Thursday, February 18, 2016
Alvin was absurdly generous. I’m writing this in a room filled with stuff he gave me: comics, magazines, letterpress prints, original art, obscure minicomics, button collections, cartoon masks, European exhibition catalogs, foreign editions of books by cartoonists we liked, and so much more. When Alvin travelled, he must have been thinking “What would Ken want?” Then he got it. His gifts frequently arrived unannounced.
Once, when he attended a conference featuring a dizzying, never-to-be-repeated line-up of cartoonists (Crumb, Barry, Clowes, Ware, Bechdel, Brunetti, Panter, Sacco, Burns, Spiegelman, Gloeckner, Green, Tyler, Katchor, Seth), Alvin got every one of them to sign a program for me. It arrived unannounced.
|A gift from Alvin with a note.|
Alvin had the softest voice of anyone I ever knew. When we’d talk on the phone, I had to press it as hard as I could against my ear; and even then I often couldn’t hear him. It seemed a perversely perfect, Alvin-like irony that someone so soft-spoken would choose to live with two screaming birds, who frequently turned our phone conversations into farces.
Collaborating with Alvin was a real joy, though it wasn’t always easy (a habitually disappearing phantom can test any collaboration). I was happy to help him in any way I could. I’d talk with him about projects, write press releases, edit comic books, touch-up website copy, and write text that appeared on Buenaventura Press and Pigeon Press comics. Writing wasn’t Alvin’s strength, but collaborating was. When I’d put together some copy I thought was pretty good, he was always able to make it better, to get it to say just what it needed to say. I felt lucky to play a part in the forward-thinking art he released.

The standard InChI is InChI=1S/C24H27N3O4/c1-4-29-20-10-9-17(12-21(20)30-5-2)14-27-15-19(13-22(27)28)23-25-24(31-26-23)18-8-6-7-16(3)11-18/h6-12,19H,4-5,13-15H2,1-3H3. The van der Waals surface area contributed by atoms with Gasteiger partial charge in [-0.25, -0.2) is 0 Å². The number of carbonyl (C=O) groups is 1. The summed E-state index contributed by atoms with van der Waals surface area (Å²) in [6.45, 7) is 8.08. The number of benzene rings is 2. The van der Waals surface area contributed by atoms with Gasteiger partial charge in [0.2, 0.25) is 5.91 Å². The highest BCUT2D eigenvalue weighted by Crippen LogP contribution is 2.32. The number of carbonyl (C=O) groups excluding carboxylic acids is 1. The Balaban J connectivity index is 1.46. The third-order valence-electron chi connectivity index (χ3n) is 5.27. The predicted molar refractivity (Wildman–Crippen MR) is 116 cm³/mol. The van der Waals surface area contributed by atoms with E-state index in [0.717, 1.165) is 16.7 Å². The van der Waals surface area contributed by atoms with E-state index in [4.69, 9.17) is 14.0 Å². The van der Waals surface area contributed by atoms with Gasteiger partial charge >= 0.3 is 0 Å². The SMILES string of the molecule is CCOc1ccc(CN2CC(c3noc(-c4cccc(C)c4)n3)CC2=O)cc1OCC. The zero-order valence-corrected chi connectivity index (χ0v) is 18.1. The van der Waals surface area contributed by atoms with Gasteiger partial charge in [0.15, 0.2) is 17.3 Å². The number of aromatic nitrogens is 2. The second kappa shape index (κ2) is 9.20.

|Me, Alvin, and Daniel Clowes at SPX 2012.|
Posted by Ken Parille at 3:01 PM
Tuesday, February 16, 2016
At The Comics Reporter, Daniel Clowes offers a remembrance of Alvin Buenaventura.
Other recent posts found about Alvin: Jonathan Barli, Anders Nilsen.
And here is Alvin's obituary by Chris Mautner and Joe McCulloch in the The Comics Journal.
Posted by Tim Hensley at 4:09 PM
Saturday, February 13, 2016
Early Friday morning, I received an email from my friend Rina informing me Alvin Buenaventura had passed away. She had no specifics about what happened.
I later got a phone call from Alvin’s friend Dylan, who informed me what I was hoping was some kind of elaborate hoax was true.
The previous evening I had received a package with the final comp copies of the comic book Sir Alfred No. 3 that we had just finished. There was no note. There were also some uncropped front cover prints he had wanted me to sign and send back to use as an incentive for initial orders of the book.